ok, fine. i like craft projects. i like kites. i like playing outside.

i am also kind of enjoying having my neighbors never really be able to figure out what crazy pants activity i'll be working on next.

so i looked up kites you can build on the internets, because the internets are awesome that way.

incidentally, some moths ago i was telling someone how when i go camping i MUST be able to get wifi every day or so and they thought i was going toward the topic of my social media addiction and i was all like "how else would i look up cool geological formations or museum hours or be able to identify that bug?"

uh, anyway.

i found some kite designs that looked simple enough to do without launching on a PROJECT and there was this design for a little bumblebee kite that takes about ten minutes to make and uses printer paper and staples, so no awkward waiting for glue to dry or having to find doweling. i just took a page of a topo map i'd printed, grabbed a stapler and a hole punch, and i was off to the races.

it flies pretty well. not as stable or steerable as some of your fancier kites, but it's a thing you could do on a slow afternoon without much preparation and still have the satisfaction of flying a little thing you made yourself.

Monday, August 11, 2014

i heard this is where the party is

i was probably twelve years old the night i answered the front door to find a woman standing there with a marimba.

"i heard this is where the party is", she said.

so i let her in.

you know, because it was in fact where the party was. i do not know what kind of parties YOUR parents were throwing in the seventies, but MY parents were throwing the kind of party where a couple dozen strangers might show up with guitars and banjos and there'd be hours of singing.

do i need to tell you how fantastic this is for a kid? grownups are amazing exotic creatures and a group of grownups standing around drinking cocktails might shoo a kid away so they can talk about complicated grownup things but a group of grownups packed as tight as they will fit with guitars and banjos is essentially helpless. they need somebody small and flexible to squeeze in and out with snacks and beverages.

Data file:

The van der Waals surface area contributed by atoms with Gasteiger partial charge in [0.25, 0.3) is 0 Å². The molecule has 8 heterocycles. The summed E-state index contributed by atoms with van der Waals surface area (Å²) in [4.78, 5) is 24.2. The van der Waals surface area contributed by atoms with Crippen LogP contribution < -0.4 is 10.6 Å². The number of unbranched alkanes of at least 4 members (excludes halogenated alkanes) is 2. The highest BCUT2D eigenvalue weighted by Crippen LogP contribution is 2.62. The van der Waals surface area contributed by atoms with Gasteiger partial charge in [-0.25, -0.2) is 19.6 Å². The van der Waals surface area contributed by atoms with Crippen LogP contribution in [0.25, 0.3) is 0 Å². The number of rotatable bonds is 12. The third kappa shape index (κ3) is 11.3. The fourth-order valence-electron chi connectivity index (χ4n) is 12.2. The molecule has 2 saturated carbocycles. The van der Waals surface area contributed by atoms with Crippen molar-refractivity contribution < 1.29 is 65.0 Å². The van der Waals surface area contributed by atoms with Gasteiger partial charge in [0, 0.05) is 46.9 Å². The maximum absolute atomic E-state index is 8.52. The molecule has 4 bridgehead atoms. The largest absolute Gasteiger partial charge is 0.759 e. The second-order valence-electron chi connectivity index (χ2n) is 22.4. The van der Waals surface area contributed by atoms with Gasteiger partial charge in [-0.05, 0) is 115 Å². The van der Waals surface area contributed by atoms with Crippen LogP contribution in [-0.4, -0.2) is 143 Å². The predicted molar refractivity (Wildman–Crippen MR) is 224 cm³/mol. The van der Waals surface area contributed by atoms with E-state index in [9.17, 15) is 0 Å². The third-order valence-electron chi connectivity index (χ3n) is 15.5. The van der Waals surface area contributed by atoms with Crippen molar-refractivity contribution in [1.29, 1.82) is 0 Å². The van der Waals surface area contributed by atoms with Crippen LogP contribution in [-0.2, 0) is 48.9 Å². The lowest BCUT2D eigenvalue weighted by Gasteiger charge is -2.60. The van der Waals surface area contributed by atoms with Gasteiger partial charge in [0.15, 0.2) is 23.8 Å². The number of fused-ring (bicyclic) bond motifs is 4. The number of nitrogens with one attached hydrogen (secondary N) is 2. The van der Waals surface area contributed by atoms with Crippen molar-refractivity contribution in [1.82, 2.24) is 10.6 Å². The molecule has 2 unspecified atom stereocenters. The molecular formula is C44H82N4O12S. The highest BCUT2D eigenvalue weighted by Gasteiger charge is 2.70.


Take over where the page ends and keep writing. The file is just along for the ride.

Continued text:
and a kid can sing, too, so a kid can be a full participant in a grownup party. it's kind of a sweet gig.

i am telling you this because i know you woke up today thinking that you would really like a story about my childhood.

and also it kind of explains a lot about me.

Sunday, August 10, 2014

dollar menu

have you see the mcdonalds ad in which two women deem a man sexually unattractive until they see him order a particular hamburger off the dollar menu?

it's not even subtle. they outright declare him beneath them and then suddenly as soon as he orders a particular burger he's so hot they can't stop looking at him.

it's fifteen seconds of so wrong i can't even begin to know where to start my rant.

Saturday, August 09, 2014

blister pack

two weeks ago i got poison ivy.

a week ago i got it again. it's not just like a skin irritant. you get an immune reaction that can hit your bloodstream and make trouble for you outside the immediate area of the blisters.

speaking of which, i have some fabulous pictures of the blisters, which i am not showing you.

you're welcome.

let's just say they are large and numerous.

and that i do not feel good.

Friday, August 08, 2014

forest road

back in june i went to a geocache down in the green mountain national forest out by glastenbury mountain. it's either a long hike of enough hours that you might consider staying overnight, or if you know the way back forest roads you can get to within five miles or so which makes it a day hike.

you have to make the trip in low gear because there are waterbars and some mudholes, but otherwise it's pretty good road and just plain pretty besides.